Banning Books and People

I’ve written about this before, but the issue seems to have come around once again (truly, it’s never ending). There has been a huge kerfuffle in recent weeks and months over the “banning” of certain books. Yes, parents in some school districts have argued for the removal of certain books from the school library as not appropriate for the age group of the school (does anybody really think that third graders should be reading books more appropriate for middle-schoolers or high-schoolers? Yes, it’s happening in some school libraries). But in the end, that is not banning books. If you can go out and get the book from your local public library or pick it up off the “banned books” table at Barnes and Noble, the book is not banned. And if your small-town library doesn’t have a copy of the scandalous book you’re looking for… they’ll use interlibrary loan to get it from elsewhere for you.

I don’t think there’s a true librarian anywhere who would prevent somebody from reading a book, no matter what book. They might warn, they might try to stop a child from reading an adult book (I had to get my mom’s permission to roam the broader YA section of our library when I was in fourth or fifth grade), but at the end of the day, a real librarian will bend over backwards to help you get the books you want to read even if he or she thinks they’re ridiculous.

Make sure everybody in the store sees you browsing and buying these books! Because you are just that cool and intellectual and clear-thinking.

If you’re curious about the difference between what we’re seeing right now and actual, for real book banning, look at the history of samizdat in the former Soviet Union and the Warsaw Pact countries. First off, when the government declares a book to be off limits, and punishes people for not only owning the book, but merely reading it… the book is banned. Cuba is a great example of this… the left and Cuba like to brag that Cuba has a 98% literacy rate due to their extraordinary government school system. That’s great. But Cubans are only allowed to read government approved books and propaganda. Most western books are banned there. 98% of the population is literate, but there’s nothing to read.

Samizdat essentially means “self-publishing” in Russian. It’s a spoof of the official name for the state publishing house in the Soviet Union. The word refers to both the system for reproducing banned books and articles as well as the books and articles themselves.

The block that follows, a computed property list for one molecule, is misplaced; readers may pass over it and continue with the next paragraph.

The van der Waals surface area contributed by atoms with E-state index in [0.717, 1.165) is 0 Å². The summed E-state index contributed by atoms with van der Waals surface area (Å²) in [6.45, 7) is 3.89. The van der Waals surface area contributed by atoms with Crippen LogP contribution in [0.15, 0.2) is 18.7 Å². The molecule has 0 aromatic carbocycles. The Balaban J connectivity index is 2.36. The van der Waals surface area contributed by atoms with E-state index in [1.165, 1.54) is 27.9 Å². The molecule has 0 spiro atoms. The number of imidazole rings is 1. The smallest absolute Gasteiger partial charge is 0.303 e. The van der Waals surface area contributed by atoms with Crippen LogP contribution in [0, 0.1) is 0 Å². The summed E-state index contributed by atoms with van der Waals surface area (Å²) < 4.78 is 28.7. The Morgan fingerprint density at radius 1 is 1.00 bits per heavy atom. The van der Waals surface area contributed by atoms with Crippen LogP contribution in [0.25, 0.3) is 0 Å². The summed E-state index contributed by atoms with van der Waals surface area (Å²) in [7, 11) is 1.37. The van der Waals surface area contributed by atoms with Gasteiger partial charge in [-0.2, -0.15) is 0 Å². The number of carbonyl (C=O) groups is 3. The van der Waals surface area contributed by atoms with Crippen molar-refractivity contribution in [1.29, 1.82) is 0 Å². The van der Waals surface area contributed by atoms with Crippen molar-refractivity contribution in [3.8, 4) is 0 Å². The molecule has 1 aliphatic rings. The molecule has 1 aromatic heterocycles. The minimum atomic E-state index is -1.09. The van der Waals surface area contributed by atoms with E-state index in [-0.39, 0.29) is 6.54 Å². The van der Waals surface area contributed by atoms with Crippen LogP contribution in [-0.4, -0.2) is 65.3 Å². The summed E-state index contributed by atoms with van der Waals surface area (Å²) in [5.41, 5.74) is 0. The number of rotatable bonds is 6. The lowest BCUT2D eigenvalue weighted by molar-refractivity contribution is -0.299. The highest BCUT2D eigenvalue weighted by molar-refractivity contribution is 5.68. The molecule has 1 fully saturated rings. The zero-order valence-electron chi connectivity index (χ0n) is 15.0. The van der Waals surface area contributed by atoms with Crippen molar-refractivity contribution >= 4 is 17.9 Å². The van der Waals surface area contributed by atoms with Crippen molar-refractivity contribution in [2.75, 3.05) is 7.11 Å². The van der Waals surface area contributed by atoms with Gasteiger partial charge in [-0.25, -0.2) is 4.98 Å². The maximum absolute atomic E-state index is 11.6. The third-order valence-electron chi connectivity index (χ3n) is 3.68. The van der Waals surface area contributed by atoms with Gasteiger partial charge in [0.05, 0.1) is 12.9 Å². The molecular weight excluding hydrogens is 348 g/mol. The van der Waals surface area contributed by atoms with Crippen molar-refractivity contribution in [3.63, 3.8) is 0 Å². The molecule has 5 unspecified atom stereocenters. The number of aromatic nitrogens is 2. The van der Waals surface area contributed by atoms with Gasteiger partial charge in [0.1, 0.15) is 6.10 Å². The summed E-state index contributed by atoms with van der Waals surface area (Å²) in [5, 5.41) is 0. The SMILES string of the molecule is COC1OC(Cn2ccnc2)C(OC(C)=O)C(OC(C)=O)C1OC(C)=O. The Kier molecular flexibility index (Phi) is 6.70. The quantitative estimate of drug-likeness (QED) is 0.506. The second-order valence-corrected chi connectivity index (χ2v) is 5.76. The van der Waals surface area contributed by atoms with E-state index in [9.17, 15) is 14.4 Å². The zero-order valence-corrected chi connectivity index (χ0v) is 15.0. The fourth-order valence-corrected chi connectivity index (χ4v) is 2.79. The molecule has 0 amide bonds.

In the Soviet Union not only were books banned, but it was illegal for individuals to own typewriters, carbon paper (go ask your grandmother what that is), and photocopiers. Why? Well, if those things weren’t banned, just about anybody could write a book, or far worse… copy a banned book! Quelle horreur!

The system of samizdat was simple in plan, and extremely dangerous and complex in execution. Books and articles, including academic articles, were smuggled into the USSR by Russians returning home or visitors from other countries. Copies were made by somebody typing out or writing by hand, the whole book using carbon paper (special paper that allowed multiple copies to be typed/written out at one time). The carbon copies were then passed around among readers who oftentimes made copies of copies in order to pass along to even more people. Getting caught with any of these copies resulted in anything from job reassignment (yes, the USSR government decided where you were allowed to work), to permanent banning from working, to jail and/or Siberian exile. Getting caught producing samizdat… well, that was even worse.

If you know of anybody in the U.S. who is currently in jail for reading a book, any book, or publishing a book… please, do let me know.

The left loves to accuse the right of voraciously banning books every chance it gets. Yes, there are those who call themselves fundamentalist Christians who would like to get rid of the Harry Potter books, or Anne Frank’s Diary of a Young Girl or others. But those people are a miniscule percentage of the population and are usually laughed at (as should be anybody who wants to actually ban a book from the population). And you have to ask yourself… as an adult, has anybody ever successfully forbidden you to read a book? Punished you for reading a book? Have the police broken down your door, confiscated all your books and dragged you off to prison because you owned those books?

But the left is the loudest and most public advocate for banning books and people. Activists on the left would love to ban not only Jordan Peterson’s books, but the man himself. The left has turned on JK Rowling and screams that everybody should immediately throw out their copies of Harry Potter books and she shouldn’t be allowed out in public. Larry Correia (author of Monster Hunter International) has been disinvited from cons because some spineless twit found his discussion of guns to be threatening and somehow homophobic. Some on the right would like to get rid of Ibrahim Kendi’s How to be an Antiracist and whatsherface’s White Fragility. Both of those are more temper tantrums, but still… if you want to read them, go ahead. And yet, despite the haters on all sides… all these books are still available in public libraries all over the country. Shocking.